Remember the magic that Saturday mornings used to bring? A number of years ago, it wasn’t odd that you’d catch me watching Teenage Mutant Ninja Turtles, GI Joe, and the like. Though these shows and their worlds dominated my attention the most on those fateful Saturday mornings of yesteryear, they held space in the back of my head every day of the week. Heck, they still hold a place in my mind – even if to a significantly lesser extent. But those properties are a part of my coming of age, my upbringing. So whenever I spot a reference in a game, whether subtle or patent, it brings a unique feeling of warmth that reminds me of those early Saturday mornings.
Nailing those references and that innocently-entertaining atmosphere is precisely what makes Saturday Morning RPG so special. If you merely existed in the eighties, or have experienced things from that time, you’ll likely appreciate most every single bit of this love-letter to the era. A love-letter written into an RPG rather than traditional stationery.
If the fact that the game is toted as a classic RPG has left you uninterested in playing it, don’t let that stop you, as this RPG is less-than traditional. It’s mostly free of the tropes that make some classic RPGs aggravating, and sports a short but sweet run-time. Grinding is a non-issue, you likely wont get stuck at any point in the game, and in-game combat situations aren’t over-done, so you likely wont grow tired of the game’s combat before the credits role.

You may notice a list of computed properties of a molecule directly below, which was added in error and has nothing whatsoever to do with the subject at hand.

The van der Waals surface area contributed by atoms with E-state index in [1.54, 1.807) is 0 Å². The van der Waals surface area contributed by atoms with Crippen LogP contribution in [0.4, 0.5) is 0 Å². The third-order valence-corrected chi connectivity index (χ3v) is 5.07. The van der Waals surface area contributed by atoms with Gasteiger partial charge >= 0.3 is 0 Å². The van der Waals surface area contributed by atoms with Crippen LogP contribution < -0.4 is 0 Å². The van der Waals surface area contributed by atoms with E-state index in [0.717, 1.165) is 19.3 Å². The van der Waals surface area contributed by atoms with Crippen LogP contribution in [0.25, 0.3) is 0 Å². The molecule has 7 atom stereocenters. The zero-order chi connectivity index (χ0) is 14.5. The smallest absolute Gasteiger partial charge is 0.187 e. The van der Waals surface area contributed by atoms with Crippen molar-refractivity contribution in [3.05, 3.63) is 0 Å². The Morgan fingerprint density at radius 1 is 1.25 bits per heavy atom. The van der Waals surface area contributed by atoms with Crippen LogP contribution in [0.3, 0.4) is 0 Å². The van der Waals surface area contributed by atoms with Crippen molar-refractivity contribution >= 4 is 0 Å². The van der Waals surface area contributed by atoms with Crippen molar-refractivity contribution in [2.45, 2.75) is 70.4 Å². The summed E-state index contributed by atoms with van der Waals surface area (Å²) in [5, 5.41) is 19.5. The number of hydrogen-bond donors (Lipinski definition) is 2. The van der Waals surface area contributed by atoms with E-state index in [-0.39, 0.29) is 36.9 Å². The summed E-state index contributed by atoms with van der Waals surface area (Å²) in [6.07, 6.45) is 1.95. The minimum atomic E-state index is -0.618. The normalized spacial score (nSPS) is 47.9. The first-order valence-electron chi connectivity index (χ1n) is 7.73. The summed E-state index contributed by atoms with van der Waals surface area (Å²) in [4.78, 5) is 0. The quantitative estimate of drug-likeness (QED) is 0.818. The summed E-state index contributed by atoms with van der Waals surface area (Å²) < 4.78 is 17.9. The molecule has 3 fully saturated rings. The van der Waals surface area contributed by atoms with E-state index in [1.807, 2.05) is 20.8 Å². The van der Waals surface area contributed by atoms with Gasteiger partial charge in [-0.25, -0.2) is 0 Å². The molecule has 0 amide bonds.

The combat is more-Paper Mario less-Final Fantasy. While some attacks need no interaction, some require (or are simply made more powerful by) timed button-presses. The system is simple, satisfying and has a surprising number of layers. First of which is the magical notebook, a tool given to protagonist, Marty, a few minutes into the adventure. Over the course of the game, covers are collected for a notebook that buffs your character, like increasing their health by ten points. Another layer is the scratch-and-sniff sticker system. As you move through the game, you’ll be given stickers. These also act as buffs to your character, but require a bit of effort to enable. At the beginning of a battle, you’ll have to rapidly drag your cursor over each sticker as quickly as possible in order to equip them. Finally, there is the regular combat system where you use weapons to attack your foes – this is where the button-presses come in. While in a combat situation, you can either heal, charge-up, or attack. Charging-up is key in most fights, as it raises the damage inflicted upon your next attack. There is also a grand variety of weapons that keep the combat interactions interesting.
A deep story is nowhere to be found, but that’s okay. The game is a trip down memory lane first, and an RPG second. It doesn’t need to be full of plot twists or have a dramatic ending, clearly. But it needs to be cleverly written, charming, and funny, and that’s exactly what it is.
Saturday Morning RPG has a few issues, but none are glaring. The writing occasionally falls flat, and at several points a glitch caused my view to be obstructed while using a timed button-press attack in combat, but the game remains wholesomely charming and fun throughout. The jokes may not have draw a guffaw, but the pure innocence of the writing and the world does exactly what it intends to: remind you of those great lost Saturday mornings. And at that, Saturday Morning RPG is quite successful.
Version Reviewed: PC